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Falling behind in the Race to the Top

Gov. Martin O'Malley and State Secretary of Education Nancy Grasmick were probably the only ones surprised when the Bill and Melinda Gates Foundation turned down the state's request for a $200,000 grant to help underwrite the drafting of its application for millions of dollars in federal Race to the Top funds. The money is to be awarded to states that have shown a serious committment to school reform, but Maryland is still in business-as-usual mode. If the state can't even convince the Gates Foundation that it has a shot at qualifying for reform dollars, how in the world does it expect the feds to take it seriously?

This should be a wake-up call for state officials who've been touting Maryland as No. 1 in the country on education while doing very little to rally the support of lawmakers, educators and the unions behind the kind of reform agenda that is pulling other states ahead. There are at least three things the state could do off the bat to show its committment to change: 1) It could revise tenure rules so that teachers only became eligible for lifetime appointments after they serve three years instead of two; 2) it could lift the ban on state funding for capital projects at charter schools, so they could upgrade their facilities and expand the number of children they serve; and 3) the legislature could create an independent charter authority so that local school districts can no longer veto new charter school applications simply because they don't want the competition.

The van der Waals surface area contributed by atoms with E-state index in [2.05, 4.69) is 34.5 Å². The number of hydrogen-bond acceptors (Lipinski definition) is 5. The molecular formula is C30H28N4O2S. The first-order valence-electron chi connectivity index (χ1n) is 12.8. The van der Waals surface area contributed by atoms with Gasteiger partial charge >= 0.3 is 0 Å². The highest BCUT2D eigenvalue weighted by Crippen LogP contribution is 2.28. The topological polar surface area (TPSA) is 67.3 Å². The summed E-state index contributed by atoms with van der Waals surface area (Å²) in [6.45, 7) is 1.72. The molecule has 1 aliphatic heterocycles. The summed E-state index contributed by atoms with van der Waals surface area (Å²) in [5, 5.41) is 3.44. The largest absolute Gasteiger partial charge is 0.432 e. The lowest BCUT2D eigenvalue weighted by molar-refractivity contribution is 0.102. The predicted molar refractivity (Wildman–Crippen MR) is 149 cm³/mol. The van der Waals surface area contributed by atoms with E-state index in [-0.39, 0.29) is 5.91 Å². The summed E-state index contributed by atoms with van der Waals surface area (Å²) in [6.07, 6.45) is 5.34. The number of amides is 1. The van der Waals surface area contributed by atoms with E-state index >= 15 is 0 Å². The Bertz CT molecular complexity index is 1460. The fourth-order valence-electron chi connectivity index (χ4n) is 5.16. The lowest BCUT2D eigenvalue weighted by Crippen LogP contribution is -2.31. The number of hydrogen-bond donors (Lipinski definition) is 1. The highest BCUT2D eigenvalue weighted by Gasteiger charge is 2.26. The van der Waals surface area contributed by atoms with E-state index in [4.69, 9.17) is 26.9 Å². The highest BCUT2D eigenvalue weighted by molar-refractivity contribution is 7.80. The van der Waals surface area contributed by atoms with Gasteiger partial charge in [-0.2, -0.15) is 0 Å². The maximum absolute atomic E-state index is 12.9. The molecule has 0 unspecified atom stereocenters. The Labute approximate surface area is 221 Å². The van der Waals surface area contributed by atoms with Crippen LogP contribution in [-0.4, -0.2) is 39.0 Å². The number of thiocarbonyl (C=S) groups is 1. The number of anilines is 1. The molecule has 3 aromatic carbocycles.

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Ms. Grasmick insists she and the governor are already working quietly behind the scenes to push changes through. But apparently they've been so quiet about it that no one has heard them at all. When President Barack Obama spoke recently about states that are leading contenders for Race to the Top funds, Maryland wasn't on his list. And why Maryland, the wealthiest state in the nation, needs private sector help to hire someone to write its federal grant proposal is a mystery: If reform were really a priority, the department would find a way to come up with the money on its own rather that wait around for Santa Claus to bail it out.

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